Sometimes life isn’t fair. Sometimes dreams crash and burn.
Take Molly Beckwith, a former Indiana track standout with a great shot at Olympic glory.
If she could make it.
Beckwith had a chance in Monday night’s U.S. Olympic Trials. The London Olympics opportunity was there. All Beckwith had to do was match her 800 meter season best of 1:59.16, the second best time in the U.S. this season.
All she had to do, was stay strong in the final 20 meters.
Her mind was willing, but her body, and some fierce competitors, were too much to overcome.
Beckwith placed fourth in the Eugene, Ore., event in a time of 1:59.68, just getting edged out for third by Alice Schmidt (1:59.60).
The top three advanced to London. Yeah, it was that close, and that much of a heartbreak.
Beckwith was fourth for most of the race, then made a move in the last 200 meters to threaten to take the lead. She got into second, then faded in those last 20 meters and couldn’t catch Alysia Montano, who won at 1:59.08. Geena Gall surged at the end to finish second at 1:59.24. Schmidt made a late push to get the final qualifying spot.
Beckwith, a 2010 IU graduate, still trains in Bloomington under IU coach Ron Helmer. She runs for Saucony. She’s still young enough to take a shot at the 2016 Olympics, but that’s a long way off. This one will be tough to get over.
In better news, another former Hoosier, diver Christina Loukas, made the Olympic team in the 3-meter springboard. She finished second in the swimming Olympic Trials in the state of Washington.
Loukas’ score of 1,017.85 wasn’t enough to catch winner Cassidy Krug’s 1,094.85-point total.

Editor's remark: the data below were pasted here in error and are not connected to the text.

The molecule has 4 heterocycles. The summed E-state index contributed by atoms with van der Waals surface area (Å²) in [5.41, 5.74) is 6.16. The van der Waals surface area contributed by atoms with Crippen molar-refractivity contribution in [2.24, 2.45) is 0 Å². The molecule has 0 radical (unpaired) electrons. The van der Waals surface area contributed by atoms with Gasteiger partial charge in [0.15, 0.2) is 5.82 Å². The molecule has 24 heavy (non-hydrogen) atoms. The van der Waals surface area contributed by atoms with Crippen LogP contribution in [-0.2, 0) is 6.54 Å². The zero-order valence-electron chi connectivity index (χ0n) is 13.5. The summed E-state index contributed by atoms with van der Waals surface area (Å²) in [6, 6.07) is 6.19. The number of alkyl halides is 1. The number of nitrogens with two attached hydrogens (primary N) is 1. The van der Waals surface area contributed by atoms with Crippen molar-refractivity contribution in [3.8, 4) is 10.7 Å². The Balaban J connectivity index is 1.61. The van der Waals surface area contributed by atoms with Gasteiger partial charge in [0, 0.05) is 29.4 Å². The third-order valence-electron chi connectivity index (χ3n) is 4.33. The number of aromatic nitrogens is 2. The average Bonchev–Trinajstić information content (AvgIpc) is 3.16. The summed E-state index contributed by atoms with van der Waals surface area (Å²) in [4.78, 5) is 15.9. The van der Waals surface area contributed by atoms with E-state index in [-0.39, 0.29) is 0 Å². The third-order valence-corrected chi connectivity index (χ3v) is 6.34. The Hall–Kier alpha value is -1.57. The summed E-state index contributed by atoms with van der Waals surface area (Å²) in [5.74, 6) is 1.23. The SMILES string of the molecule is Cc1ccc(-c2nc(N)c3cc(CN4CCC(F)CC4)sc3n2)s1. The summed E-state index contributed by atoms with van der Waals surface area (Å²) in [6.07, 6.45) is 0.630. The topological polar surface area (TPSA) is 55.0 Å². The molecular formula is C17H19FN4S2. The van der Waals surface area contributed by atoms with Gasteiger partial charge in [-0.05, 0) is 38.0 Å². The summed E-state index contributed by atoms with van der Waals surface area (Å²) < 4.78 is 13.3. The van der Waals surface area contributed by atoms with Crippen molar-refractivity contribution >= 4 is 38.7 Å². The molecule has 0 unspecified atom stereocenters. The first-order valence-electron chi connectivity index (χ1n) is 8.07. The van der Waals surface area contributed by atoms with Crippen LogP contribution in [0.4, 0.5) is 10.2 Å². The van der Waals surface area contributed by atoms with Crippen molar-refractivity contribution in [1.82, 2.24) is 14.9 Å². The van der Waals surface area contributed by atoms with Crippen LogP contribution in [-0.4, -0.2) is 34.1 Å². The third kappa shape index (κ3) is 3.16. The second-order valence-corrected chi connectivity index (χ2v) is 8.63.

This will be the second straight Olympics for Loukas. She took ninth in the 2008 Beijing Olympics in the 3-meter springboard.
Let’s say you run a TV network and want to broadcast the new college football playoffs. Prepare to fork over a lot of cash. We mean A LOT of it.
The Sporting News’ Matt Hayes is reporting it could be worth $5 billion over 10 years. For math majors, that’s $500 million a year. Last year’s BCS contract paid out $174 million. In other words, college football powers can make three times as much a year as the current deal -- in a struggling economy.
It makes you wonder what took everybody so long to get it done.
The current plan, devised by Notre Dame athletic director Jack Swarbrick and major conference commissioners, calls for four teams, two semifinals and a title game. A selection committee will determine the four teams.
Look for ESPN, CBS, Fox and NBC to bid on all or part of the package.
The BCS Presidential Oversight Committee is meeting in Washington D.C. to vote on the playoff plan.
Also figure, in the next couple of years, the number of teams will grow to eight. You could argue that, in some years, more than four teams are legitimate national title contenders. An eight-team format would include every team that could be a national champ, which is what you have in the NCAA basketball tourney. Not every deserving team makes the basketball field, but every team that could win it all does.
In a time when we hear all that’s wrong with athletics, it’s nice to get hear about those who do it right.
And so we offer Andy Bayer and Allysa Vavra, Indiana’s 2012 athletes of the year.